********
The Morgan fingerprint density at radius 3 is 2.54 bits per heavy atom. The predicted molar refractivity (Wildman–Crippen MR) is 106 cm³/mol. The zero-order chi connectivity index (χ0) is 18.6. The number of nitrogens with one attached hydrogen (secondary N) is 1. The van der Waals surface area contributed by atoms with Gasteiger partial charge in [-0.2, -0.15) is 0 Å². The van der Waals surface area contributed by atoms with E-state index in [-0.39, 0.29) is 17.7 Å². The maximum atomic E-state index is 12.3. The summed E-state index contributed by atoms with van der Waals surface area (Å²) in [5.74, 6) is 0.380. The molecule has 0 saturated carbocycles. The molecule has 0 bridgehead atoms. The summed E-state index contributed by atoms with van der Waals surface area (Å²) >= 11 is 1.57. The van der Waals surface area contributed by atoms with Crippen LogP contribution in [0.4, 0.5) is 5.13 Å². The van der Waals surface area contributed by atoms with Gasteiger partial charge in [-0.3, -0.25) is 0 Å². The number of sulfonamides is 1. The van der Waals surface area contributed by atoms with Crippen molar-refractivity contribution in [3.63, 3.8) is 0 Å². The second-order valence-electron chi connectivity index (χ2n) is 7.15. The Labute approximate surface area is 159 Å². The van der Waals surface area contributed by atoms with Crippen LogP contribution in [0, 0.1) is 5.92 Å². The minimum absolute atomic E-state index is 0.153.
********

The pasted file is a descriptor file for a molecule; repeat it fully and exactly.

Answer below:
The Morgan fingerprint density at radius 3 is 2.54 bits per heavy atom. The predicted molar refractivity (Wildman–Crippen MR) is 106 cm³/mol. The zero-order chi connectivity index (χ0) is 18.6. The number of nitrogens with one attached hydrogen (secondary N) is 1. The van der Waals surface area contributed by atoms with Gasteiger partial charge in [-0.2, -0.15) is 0 Å². The van der Waals surface area contributed by atoms with E-state index in [-0.39, 0.29) is 17.7 Å². The maximum atomic E-state index is 12.3. The summed E-state index contributed by atoms with van der Waals surface area (Å²) in [5.74, 6) is 0.380. The molecule has 0 saturated carbocycles. The molecule has 0 bridgehead atoms. The summed E-state index contributed by atoms with van der Waals surface area (Å²) >= 11 is 1.57. The van der Waals surface area contributed by atoms with Crippen LogP contribution in [0.4, 0.5) is 5.13 Å². The van der Waals surface area contributed by atoms with Gasteiger partial charge in [-0.3, -0.25) is 0 Å². The number of sulfonamides is 1. The van der Waals surface area contributed by atoms with Crippen molar-refractivity contribution in [3.63, 3.8) is 0 Å². The second-order valence-electron chi connectivity index (χ2n) is 7.15. The Labute approximate surface area is 159 Å². The van der Waals surface area contributed by atoms with Crippen LogP contribution in [0, 0.1) is 5.92 Å². The minimum absolute atomic E-state index is 0.153.